Retirement brought Martin and Charlotte to Vancouver Island. Through the eyes of his friend Rob, “Martin was an accomplished sailor, owning several boats throughout his life. For many years he sailed on Ghost Lake outside of Calgary on his Hunter 23.5 sailboat. As the lake can be a challenge to sail, his skills were put to the test, but he always enjoyed the day’s sail and would gather with friends afterwards to share sailing stories and create memories. In 2003 he and Charlotte purchased a Beneteau 361 sailboat and moored it in Ladysmith. From this home base they explored the local waters, having gone multiple times to the San Juans, the Broughtons, Desolation Sound, the Gulf Islands, and the Sunshine Coast. In 2011 they sailed around Vancouver Island for the ultimate West Coast sailing adventure. They were also involved with the Ladysmith Yacht Club. Martin became the Commodore in 2015, leading the Club through its 30 th anniversary. He always participated in the club’s opening day Sailpast, dressing up his boat and the crew, to make sure everything was shipshape. One year after leading the Sailpast, Martin had an absolutely perfect docking, only to realize that he docked in the wrong spot. He then did another prefect docking in his own slip. Martin took many solo trips on the boat, with Herring Bay on Ruxton Island being one of his favorite spots. He also took part in many “amigo’s cruises”, sharing good times, camaraderie, and his love for boats and the ocean with friends.” Thank you, Rob Smolka, for sharing.

Martin was a strong role model and a hands-on kind of dad, supporting his daughter Kim and son Colin through school clubs, education and career decisions and many miscellaneous adventures.  His ability to provide meaningful life experiences for both his children and grandchildren is admirable. He will be remembered by his grandchildren for their trips in the Audi TT to pick up A&W, sailing and jumping off grandpa’s boat in Ladysmith Harbour, building models of cars and helicopters and swinging in hammocks beneath the pergola he built. Martin could fix anything and loved working with his hands especially woodworking and in retirement build many beautiful pieces of furniture, cabinets and other items with maple and walnut. He passed on this can-do attitude and skills to his children.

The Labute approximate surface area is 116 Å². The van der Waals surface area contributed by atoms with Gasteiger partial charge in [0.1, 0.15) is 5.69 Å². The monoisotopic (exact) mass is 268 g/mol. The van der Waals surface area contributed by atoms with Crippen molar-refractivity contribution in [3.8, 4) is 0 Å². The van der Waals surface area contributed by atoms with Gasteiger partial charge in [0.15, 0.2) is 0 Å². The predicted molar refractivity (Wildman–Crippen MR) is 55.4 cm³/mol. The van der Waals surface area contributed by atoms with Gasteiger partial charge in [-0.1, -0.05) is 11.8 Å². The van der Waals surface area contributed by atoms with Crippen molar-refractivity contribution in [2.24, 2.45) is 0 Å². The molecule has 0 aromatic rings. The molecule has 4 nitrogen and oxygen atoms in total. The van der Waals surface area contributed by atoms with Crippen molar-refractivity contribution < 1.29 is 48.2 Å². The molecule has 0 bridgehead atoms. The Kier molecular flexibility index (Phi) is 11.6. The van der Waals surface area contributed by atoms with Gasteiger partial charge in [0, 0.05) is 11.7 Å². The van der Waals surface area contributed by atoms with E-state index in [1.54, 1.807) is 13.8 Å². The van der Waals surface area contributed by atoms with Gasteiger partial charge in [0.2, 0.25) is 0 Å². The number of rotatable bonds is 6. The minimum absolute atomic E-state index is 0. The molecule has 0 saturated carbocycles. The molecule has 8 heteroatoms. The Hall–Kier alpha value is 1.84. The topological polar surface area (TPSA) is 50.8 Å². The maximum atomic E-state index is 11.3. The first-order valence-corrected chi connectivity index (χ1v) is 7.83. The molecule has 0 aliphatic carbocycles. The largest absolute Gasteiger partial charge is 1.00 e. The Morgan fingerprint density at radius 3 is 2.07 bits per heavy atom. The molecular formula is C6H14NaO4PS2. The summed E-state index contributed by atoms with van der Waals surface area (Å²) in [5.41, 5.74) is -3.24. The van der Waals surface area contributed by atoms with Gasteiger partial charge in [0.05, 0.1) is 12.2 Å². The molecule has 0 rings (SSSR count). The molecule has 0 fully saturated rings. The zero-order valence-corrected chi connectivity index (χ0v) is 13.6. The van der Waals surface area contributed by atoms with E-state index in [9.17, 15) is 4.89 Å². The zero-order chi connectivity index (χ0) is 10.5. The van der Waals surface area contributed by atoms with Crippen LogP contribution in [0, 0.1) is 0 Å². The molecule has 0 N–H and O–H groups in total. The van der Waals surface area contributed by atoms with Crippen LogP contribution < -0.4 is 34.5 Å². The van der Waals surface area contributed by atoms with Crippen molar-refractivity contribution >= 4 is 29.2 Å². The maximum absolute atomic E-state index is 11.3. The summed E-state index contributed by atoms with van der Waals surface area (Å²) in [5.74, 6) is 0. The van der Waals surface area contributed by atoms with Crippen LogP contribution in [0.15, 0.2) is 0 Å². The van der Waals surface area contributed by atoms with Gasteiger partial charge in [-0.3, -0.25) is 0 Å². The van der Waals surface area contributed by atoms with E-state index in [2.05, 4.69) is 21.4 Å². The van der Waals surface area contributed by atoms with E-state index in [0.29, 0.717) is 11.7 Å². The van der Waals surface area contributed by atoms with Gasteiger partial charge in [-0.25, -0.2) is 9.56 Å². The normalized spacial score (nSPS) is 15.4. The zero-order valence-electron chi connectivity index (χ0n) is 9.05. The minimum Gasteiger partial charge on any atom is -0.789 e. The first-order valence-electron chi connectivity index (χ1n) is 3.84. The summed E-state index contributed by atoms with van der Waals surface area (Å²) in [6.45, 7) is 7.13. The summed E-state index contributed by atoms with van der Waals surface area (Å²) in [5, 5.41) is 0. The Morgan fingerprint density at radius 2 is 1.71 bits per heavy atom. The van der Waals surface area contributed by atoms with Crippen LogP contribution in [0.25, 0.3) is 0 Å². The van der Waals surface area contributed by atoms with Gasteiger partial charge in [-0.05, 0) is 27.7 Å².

Martin was not a religious man but had clear values and views.  He believed in hard work, being kind, seeing the humor in things, and didn’t expect someone else to fix his mistakes.  His mantra was “firm, fair and friendly”. Martin was a sponge for knowledge and found ways to connect based on all his vibrant and dynamic life experiences.  He never told you how to think, just gave you the food for thought.

Ironically, the company where Martin trained and gained certification as a design engineer was the place where he was exposed to asbestos leading to his diagnosis of mesothelioma.  But he did not bear ill will.  He said he was grateful for the training to do the design and project engineering work that he did in his thirty-three-year career with Suncor Energy. The prognosis was such that Martin faced his battle with courage and was determined to live a full life, and live a full life he did.

On February 12, 2022, Martin passed peacefully at home, his family by his side, surrounded by love and admiration. Charlotte, Kim and Colin extend their enduring gratitude to the selfless and compassionate home care team in Ladysmith, and to Dr. Potts who was with Martin and family throughout the journey.  We couldn’t have wished for a better team.

Martin was predeceased by his father Tom, his mother Edna, and his brother Robert in England.  He is survived by his wife, Charlotte, his daughter Kim (Nolan and grandchildren Ella and Jackson), his son Colin (Stephanie), his sister Lis (Chris), brother Ian, and nieces and nephews, Dave, Rachel, Maegan, Devin, Shawn, Anthony, and all their families.

No service will be held at Martin’s request.  A gathering to share in joyful stories and give a toast to Martin’s life is planned for a later date in the spring. 

“Oh Sailor

pick up all your defeats

like pebbles beneath your feet

and fling them all into the sea!


Sniff the air

look how the birds fly

Adjust your ship's mast 

and sail away

in search of newer victories!”

― Avijeet Das